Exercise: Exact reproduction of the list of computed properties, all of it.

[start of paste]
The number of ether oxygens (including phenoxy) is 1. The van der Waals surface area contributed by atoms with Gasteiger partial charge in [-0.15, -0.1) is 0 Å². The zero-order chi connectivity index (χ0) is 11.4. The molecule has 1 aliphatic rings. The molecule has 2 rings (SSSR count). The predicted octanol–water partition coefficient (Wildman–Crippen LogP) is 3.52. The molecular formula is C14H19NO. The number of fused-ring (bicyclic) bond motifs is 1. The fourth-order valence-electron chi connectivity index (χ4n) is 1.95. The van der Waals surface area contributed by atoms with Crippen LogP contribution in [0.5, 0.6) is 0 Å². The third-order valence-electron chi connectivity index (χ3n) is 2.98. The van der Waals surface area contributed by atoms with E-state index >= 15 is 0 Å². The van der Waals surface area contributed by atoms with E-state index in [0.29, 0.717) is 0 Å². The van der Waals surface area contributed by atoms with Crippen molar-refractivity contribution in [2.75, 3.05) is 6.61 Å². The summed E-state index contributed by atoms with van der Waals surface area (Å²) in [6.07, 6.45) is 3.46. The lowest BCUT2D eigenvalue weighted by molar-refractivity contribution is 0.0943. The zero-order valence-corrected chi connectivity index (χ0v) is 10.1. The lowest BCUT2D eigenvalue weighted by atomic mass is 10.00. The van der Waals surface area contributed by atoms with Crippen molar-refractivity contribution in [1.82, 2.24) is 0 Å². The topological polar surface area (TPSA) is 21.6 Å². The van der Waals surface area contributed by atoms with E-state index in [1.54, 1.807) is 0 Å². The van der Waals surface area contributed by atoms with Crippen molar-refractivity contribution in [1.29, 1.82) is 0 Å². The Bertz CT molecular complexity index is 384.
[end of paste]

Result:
The number of ether oxygens (including phenoxy) is 1. The van der Waals surface area contributed by atoms with Gasteiger partial charge in [-0.15, -0.1) is 0 Å². The zero-order chi connectivity index (χ0) is 11.4. The molecule has 1 aliphatic rings. The molecule has 2 rings (SSSR count). The predicted octanol–water partition coefficient (Wildman–Crippen LogP) is 3.52. The molecular formula is C14H19NO. The number of fused-ring (bicyclic) bond motifs is 1. The fourth-order valence-electron chi connectivity index (χ4n) is 1.95. The van der Waals surface area contributed by atoms with Crippen LogP contribution in [0.5, 0.6) is 0 Å². The third-order valence-electron chi connectivity index (χ3n) is 2.98. The van der Waals surface area contributed by atoms with E-state index >= 15 is 0 Å². The van der Waals surface area contributed by atoms with E-state index in [0.29, 0.717) is 0 Å². The van der Waals surface area contributed by atoms with Crippen molar-refractivity contribution in [2.75, 3.05) is 6.61 Å². The summed E-state index contributed by atoms with van der Waals surface area (Å²) in [6.07, 6.45) is 3.46. The lowest BCUT2D eigenvalue weighted by molar-refractivity contribution is 0.0943. The zero-order valence-corrected chi connectivity index (χ0v) is 10.1. The lowest BCUT2D eigenvalue weighted by atomic mass is 10.00. The van der Waals surface area contributed by atoms with Crippen molar-refractivity contribution in [1.82, 2.24) is 0 Å². The topological polar surface area (TPSA) is 21.6 Å². The van der Waals surface area contributed by atoms with E-state index in [1.54, 1.807) is 0 Å². The van der Waals surface area contributed by atoms with Crippen molar-refractivity contribution in [1.29, 1.82) is 0 Å². The Bertz CT molecular complexity index is 384.